Early Motor-Boat Racing

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Readers of Motor Sport are, of course, almost exclusively car-minded, but to the vintage contingent among them a few notes on early racing motor-boats may be of interest, especially as names well known in the car world are prominent.

As long ago as November, 1902, the Automobile Club (now the RAC) recognised the importance of the then little-known application of the internal combustion engine for marine propulsion and appointed a marine motor committee to deal with the subject. In 1903 a great impetus was given to the movement by the presentation, by Mr (later Sir) Alfred Harmsworth, of a 100-guinea trophy for an International competition for power boats limited to 40 ft in length. The first race for this trophy was held at Queenstown, in 1903, in connection with the “Irish Fortnight,” and although no foreign entries were received, it created a great deal of interest both in this and in other countries. The race resulted in a victory for SF Edge with a Napier boat of 40 ft, against Messrs Thornycroft’s “Scolopendra” and Mr. Beadle’s “Durendal,” both of 30-ft length.

The year 1904 marked a very great increase in the interest shown, which was taken up by the French and American clubs. Five entries were received from France and two from America for the British International Cup Race of 1904. Very important races were held at Monaco. A race was held by the Automobile Club de France from Calais to Dover. Races from Paris to the sea for the Gaston Menier Cup and many other trophies, were held. The 1904 British International Cup Race produced six boats, of which only five actually started, the American boat “Challenger” being beaten by the “Napier II” owing to some trouble with the ignition ; the French Clement boat “Bayard” unfortunately fouled her propeller at the start ; and the final heat between “Napier Minor” and “Trefle-a-Quartre” was won by “Napier Minor” by 1 min 24 sec. “Napier Minor” was unfortunately disqualified on a technicality and the Cup awarded to “Trefle-a- Quartre.”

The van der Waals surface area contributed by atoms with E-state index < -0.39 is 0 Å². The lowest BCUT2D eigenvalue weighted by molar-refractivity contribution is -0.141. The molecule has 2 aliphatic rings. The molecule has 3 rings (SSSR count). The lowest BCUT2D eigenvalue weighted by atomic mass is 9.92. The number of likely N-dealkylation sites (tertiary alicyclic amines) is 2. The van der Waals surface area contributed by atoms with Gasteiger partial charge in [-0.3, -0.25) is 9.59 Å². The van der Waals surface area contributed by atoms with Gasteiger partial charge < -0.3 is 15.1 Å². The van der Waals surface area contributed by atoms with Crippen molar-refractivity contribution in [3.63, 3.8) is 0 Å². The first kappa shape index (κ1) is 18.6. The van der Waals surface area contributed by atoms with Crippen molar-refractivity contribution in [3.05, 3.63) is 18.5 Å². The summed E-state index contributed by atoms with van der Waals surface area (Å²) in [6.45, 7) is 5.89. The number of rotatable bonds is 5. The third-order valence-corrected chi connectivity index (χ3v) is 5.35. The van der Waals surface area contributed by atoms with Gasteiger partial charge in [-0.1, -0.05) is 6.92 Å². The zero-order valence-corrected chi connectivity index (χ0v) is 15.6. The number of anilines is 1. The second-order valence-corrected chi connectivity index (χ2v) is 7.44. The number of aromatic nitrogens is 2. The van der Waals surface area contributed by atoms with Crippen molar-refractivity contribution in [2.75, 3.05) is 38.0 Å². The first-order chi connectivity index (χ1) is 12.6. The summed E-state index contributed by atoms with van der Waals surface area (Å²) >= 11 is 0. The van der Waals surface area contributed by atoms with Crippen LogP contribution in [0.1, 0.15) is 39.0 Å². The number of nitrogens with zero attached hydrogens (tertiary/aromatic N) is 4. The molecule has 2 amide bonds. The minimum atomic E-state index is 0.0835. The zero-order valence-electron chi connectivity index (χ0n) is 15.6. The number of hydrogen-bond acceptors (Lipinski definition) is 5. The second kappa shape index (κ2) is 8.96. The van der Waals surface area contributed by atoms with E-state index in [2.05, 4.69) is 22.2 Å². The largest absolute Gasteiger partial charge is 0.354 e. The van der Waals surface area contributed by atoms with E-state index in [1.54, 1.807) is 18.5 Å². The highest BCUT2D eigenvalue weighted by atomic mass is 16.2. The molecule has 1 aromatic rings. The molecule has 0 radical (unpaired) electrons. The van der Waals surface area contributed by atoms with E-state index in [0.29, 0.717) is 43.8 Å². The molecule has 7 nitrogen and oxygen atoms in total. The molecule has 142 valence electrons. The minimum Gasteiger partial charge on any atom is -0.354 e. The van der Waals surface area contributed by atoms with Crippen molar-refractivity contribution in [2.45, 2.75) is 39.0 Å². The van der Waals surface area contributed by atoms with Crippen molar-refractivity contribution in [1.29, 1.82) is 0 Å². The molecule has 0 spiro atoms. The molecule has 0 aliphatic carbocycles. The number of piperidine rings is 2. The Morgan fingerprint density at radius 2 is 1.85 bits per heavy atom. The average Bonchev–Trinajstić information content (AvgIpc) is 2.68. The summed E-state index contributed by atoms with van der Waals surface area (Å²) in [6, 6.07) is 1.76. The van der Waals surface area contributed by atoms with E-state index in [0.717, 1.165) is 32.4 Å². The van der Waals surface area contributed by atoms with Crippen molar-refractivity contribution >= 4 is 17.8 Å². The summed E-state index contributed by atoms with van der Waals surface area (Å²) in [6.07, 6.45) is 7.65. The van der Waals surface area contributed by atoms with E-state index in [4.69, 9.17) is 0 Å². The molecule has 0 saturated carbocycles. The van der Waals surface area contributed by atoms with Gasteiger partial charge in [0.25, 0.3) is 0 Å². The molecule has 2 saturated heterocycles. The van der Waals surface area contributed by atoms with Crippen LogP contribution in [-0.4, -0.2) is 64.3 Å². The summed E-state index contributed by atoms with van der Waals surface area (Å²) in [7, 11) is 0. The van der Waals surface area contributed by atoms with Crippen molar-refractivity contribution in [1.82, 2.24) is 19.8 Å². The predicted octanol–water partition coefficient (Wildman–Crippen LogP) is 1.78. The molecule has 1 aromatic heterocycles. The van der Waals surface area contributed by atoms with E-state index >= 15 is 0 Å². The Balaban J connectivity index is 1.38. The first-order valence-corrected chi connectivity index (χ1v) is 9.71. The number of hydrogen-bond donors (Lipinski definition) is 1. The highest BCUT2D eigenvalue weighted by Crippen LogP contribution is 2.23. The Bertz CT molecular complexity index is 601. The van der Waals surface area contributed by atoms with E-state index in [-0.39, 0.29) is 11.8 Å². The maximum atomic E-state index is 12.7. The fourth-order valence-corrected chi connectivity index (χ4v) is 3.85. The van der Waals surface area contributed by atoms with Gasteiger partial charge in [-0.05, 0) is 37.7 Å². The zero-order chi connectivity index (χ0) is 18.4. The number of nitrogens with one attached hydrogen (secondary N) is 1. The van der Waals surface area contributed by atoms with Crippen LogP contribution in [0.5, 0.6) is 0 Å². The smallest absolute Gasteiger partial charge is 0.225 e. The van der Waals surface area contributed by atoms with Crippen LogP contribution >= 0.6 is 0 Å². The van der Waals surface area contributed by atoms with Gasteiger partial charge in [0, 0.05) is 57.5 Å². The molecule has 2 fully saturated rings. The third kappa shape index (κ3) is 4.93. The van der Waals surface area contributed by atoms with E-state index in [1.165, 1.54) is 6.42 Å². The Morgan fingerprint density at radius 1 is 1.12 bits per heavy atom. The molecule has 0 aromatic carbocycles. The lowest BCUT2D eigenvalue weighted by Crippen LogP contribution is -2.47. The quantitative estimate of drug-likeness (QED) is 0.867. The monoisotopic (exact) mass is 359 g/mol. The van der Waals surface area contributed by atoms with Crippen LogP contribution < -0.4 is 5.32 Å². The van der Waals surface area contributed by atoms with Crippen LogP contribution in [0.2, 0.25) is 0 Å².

The Calais-Dover race must have been an interesting spectacle, the prize for racers in Class 1 being awarded to the “Princesse Elizabeth,” with a 15-hp Delahaye engine, the second class being won by “Mercedes IV” with an 80-hp engine, which beat “Napier Minor” by just over five minutes, “Trefle-a-Quartre” having trouble on the way and being beaten by nearly an hour and a half by the Mercedes. The Paris-to-the-Sea race was again won (in Class 3) by the Mercedes boat, a Hotchkiss being second, “Trefle-a-Quartre” giving up. Class 2 was won by “La Rapee III,” with a Panhard engine, and Class 4 by “Titan IV,” with a Delahaye engine. The Gaston Menier Cup, won in 1903 by SF Edge, was won by the Hotchkiss, “Trefle-a-Quartre” being second, with the “Napier II” third. Only one boat with a steam motor (Gardner-Serpollet) had been built for racing purposes, but she made a very poor show throughout. Not so different from car racing, with Mercedes, Napier and Panhard continuing the struggle which occurred so frequently on land.

AW Butler